Buddhist ceremonies are a major event at New Year, and the second day of the New Year is normally when families head for the temples to pray and give thanks. Tibetan Buddhists head for the monasteries and temples to pay tribute to leaders and kings, and offer gifts to the monks and lamas. They also take part in the religious purification ceremonies, which usually consist of burning juniper branches to produce aromatic smoke. These ceremonies are an ideal way to understand more about Tibetan Buddhism and the whole aspect of Tibetan culture.

Buddhist Ceremonies of Tibetan New YearBuddhist ceremonies are a major event while celebrating Tibetan New Year.

Tibetan dancing is a norm for almost any festival in Tibet. And while many are the Cham dances performed by monks to teach important aspects of Tibetan Buddhist scriptures, some are just for the traditional Tibetan love of dancing. You can watch the dances throughout all three days of the festivities in a variety of locations around Lhasa, including the squares in front of the Jokhang Temple and the Potala Palace.

Prayer flags are an important aspect of Tibetan Buddhism, and it is traditional to change the prayer flags in front of the Jokhang Temple every year. Regarded as symbols of peace and used to deliver blessings around the world, carried on the winds, the changing of the flags outside the temple is significant of the New Year and new beginning. Every year, dozens of people gather at the temple to change all five lines of prayer flags simultaneously, to ensure the blessings of the new flags do not get entangled with the old flags.

Seeing the butter lanterns at the end of the festival is one of the most outstanding sights in Lhasa, and if you can stay long enough, it is well worth the time. The 15th day of the New Year is the Butter lamp Festival, which celebrates the victory of Buddha in the great debate in Sravasti is India, more than 2,500 years ago. Known in Tibet as the Monlam Festival, the best place to see the lit lamps in Lhasa is along Barkhor Street, where every rooftop and window ledge is covered with the carefully sculpted butter lanterns.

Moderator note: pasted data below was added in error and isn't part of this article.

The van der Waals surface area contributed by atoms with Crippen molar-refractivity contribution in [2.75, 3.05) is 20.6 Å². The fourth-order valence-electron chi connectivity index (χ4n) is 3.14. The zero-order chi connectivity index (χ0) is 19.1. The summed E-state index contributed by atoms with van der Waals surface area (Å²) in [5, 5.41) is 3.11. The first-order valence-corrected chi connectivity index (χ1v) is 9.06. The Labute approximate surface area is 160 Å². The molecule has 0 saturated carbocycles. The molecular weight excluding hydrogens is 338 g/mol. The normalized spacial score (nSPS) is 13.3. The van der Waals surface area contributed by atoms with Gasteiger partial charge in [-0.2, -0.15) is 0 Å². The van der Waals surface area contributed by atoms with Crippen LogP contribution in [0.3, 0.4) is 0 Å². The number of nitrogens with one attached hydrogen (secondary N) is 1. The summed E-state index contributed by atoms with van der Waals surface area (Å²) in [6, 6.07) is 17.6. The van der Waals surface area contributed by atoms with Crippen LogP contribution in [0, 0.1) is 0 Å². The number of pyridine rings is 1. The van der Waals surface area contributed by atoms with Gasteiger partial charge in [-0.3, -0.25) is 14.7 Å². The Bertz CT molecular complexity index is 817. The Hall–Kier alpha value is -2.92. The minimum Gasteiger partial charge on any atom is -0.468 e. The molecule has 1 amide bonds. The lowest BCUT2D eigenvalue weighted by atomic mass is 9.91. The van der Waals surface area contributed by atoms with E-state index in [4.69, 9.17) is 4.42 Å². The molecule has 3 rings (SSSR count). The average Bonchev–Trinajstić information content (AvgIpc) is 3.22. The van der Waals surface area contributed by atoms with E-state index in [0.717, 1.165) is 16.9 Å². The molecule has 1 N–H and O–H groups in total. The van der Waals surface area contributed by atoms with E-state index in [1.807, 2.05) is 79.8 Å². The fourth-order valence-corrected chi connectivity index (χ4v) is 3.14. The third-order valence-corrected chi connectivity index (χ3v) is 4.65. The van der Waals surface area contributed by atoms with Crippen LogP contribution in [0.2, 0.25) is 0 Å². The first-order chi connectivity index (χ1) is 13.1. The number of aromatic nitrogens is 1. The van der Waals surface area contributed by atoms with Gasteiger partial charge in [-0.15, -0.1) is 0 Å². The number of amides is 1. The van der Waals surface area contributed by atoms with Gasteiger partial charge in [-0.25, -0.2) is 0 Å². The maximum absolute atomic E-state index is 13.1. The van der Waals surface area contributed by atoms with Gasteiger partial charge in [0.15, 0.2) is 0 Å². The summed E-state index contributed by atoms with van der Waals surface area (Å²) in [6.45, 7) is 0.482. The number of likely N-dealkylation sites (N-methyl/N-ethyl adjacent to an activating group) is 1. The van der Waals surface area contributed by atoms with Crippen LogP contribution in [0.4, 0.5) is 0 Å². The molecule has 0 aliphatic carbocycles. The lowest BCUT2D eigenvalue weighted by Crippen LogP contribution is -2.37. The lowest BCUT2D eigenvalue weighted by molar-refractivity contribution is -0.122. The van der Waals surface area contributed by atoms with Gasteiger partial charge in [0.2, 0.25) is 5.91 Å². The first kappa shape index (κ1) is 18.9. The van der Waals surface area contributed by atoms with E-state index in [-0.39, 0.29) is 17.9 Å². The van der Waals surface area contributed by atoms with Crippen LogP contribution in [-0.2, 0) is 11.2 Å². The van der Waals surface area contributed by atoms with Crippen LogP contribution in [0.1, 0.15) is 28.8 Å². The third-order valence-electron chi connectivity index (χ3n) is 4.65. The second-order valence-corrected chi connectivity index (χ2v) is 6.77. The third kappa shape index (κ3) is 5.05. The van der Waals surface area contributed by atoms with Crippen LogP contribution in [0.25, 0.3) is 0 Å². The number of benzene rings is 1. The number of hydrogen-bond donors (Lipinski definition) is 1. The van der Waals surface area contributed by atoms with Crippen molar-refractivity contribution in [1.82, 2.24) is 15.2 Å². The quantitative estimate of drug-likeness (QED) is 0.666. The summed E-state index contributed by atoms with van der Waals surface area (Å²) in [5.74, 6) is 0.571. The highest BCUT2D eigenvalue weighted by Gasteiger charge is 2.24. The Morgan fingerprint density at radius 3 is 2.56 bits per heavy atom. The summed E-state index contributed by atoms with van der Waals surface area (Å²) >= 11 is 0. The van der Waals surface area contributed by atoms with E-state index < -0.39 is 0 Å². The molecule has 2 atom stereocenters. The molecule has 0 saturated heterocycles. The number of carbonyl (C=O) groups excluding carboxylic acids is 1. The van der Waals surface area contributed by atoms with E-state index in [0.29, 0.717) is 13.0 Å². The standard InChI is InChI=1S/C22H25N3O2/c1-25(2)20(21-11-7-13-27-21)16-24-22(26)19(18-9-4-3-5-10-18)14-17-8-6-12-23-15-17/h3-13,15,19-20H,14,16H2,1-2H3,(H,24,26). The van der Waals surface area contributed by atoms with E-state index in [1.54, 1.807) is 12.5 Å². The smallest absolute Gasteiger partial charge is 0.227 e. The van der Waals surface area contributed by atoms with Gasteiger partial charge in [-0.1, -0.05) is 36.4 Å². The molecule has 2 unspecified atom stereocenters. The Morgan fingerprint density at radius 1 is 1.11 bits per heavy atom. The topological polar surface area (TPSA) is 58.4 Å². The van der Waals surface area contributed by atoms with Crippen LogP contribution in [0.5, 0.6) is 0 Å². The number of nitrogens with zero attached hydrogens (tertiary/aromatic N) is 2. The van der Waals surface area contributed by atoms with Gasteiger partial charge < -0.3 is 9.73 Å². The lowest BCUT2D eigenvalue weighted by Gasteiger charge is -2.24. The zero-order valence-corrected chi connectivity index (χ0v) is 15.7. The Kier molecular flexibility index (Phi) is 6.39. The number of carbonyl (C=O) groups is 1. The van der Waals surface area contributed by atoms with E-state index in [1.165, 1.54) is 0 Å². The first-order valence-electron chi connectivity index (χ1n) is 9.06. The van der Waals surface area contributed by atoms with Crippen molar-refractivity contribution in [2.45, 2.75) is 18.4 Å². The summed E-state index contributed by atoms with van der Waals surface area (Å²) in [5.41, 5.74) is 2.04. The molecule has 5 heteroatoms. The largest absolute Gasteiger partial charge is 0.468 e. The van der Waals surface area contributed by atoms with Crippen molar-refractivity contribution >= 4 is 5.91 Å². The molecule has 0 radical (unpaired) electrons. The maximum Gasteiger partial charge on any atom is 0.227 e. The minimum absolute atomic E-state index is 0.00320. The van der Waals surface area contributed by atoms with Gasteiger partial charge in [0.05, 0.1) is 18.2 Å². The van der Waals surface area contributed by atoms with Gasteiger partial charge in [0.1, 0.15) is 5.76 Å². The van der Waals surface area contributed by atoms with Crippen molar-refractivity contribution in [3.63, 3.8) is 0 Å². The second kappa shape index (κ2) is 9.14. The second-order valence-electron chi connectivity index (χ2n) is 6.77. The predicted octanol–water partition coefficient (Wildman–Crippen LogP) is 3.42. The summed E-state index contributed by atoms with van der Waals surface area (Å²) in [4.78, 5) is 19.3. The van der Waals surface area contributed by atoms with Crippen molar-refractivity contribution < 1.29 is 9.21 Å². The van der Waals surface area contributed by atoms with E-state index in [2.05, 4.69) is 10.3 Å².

What to Eat during Tibetan New Year?

The eve of Losar is a very important day, and is when families gather to eat the traditional Guthuk, the stew with dumplings filled with a variety of items to signify what the year will bring each person. Each item in the dumplings represents a factor of the person’s personality or their future. Coins often signify good fortune in the year ahead, while a chili in your dumpling often symbolizes a mean and harsh nature. And the stew is delicious, so it is worth trying, just for fun.

A Tibetan Family Celebrating New YearA Tibetan family has prepared rich food to celebrate the Tibetan New Year.